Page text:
Madden NFL has been undeniably stuck in a rut this generation. Since the release of the Xbox Series X/S and PS5, EA’s long-running NFL sim has consistently hovered around 65 on Metacritic. The complaints have been the same: unpolished, drab presentation, and modes that have failed to keep pace with the competition.
Many fans trace Madden’s decline back to Madden 13, which formed the basic template for the current version of the series. Others go back even further. Wherever it started, it’s hard to ignore the sense of malaise that has taken root in reviews, social media, and elsewhere. EA has protested in previous years that it’s just a vocal minority, and that the series is actually doing quite well with the average player who isn’t extremely online. This year they’re embracing it.
“As a game developer, especially on a yearly sports title, it’s not as much having thick skin as much as [needing] to have a great filter, because there’s a reason that these players are going to say whatever they’re going to say about the game, and you’ve got to figure out why,” senior producer Clint Oldenburg tells IGN. “And even if there’s a hundred words in there that don’t tell you why, there might be one or two that will tell you why, and that’s what you got to focus on so that you make sure you’re delivering the experience at its core, what those players are asking for.”
‘A little too animation-based’
Oldenburg and fellow producer Mike Mahar say they’ve gone through reviews and social media posts “line by line,” grouping together bugs and other issues and trying to sort legitimate criticism from the usual noise around annual sports games. What EA Tiburon has come up with in response to all of this criticism is to basically go back to basics. It’s not an exciting approach on the face of it, but strip away all of the usual marketing hype words like the confusingly capitalized “FieldSENSE” and you’ll find what seems like a pretty fundamental — and much-needed — rebalancing of the action on the field.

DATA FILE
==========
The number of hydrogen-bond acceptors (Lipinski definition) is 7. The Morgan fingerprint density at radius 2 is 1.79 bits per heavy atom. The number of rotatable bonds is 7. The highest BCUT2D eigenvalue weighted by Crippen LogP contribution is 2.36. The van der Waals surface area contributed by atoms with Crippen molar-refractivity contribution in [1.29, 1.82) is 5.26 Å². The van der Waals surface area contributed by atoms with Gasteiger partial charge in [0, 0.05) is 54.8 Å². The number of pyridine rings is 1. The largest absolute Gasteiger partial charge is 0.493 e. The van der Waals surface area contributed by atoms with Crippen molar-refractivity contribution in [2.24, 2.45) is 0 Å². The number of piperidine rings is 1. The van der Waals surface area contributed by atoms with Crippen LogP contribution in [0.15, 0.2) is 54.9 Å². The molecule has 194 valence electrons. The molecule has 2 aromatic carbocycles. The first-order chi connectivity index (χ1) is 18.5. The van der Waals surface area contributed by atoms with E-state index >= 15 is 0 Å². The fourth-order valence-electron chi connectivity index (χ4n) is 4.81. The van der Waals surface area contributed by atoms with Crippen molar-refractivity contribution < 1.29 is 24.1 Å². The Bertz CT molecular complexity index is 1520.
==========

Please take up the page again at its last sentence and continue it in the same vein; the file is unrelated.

In other words, EA may finally be moving away from what has made Madden “Madden” for so long and toward something that more closely resembles actual football. At its core is a desire to move away from gameplay that’s a “little too animation-based” — that sense that you’re constantly gaming Madden’s mechanics every time you pick a play or make a throw.
“Our players have told us very strongly, their words, not ours, Madden has gotten a little bit too animation-based, meaning that they feel like they lose control at critical moments and are watching quick-time events, for lack of a better word,” Oldenburg says.
In Madden NFL parlance, that means getting away from the so-called money plays and formations that dominate YouTube every season with a system that’s “emergent, organic, and natural.” Defense has received the bulk of the improvements, with a greater focus on gang tackles, pass coverage, and quarterback containment.
“I think, from a high level, just the changes we did in deep zone and pass rush this year helps combat the problem of money plays, specifically those deep crossing routes that I already talked about. We added zone drift logic that gives our deep zoners the awareness to not continue drifting up the field if they don’t have a vertical threat so they can leverage that deep crossing route,” Oldenburg says, referring to a pattern that has been devastatingly effective for several years now due to Madden’s various defensive AI quirks.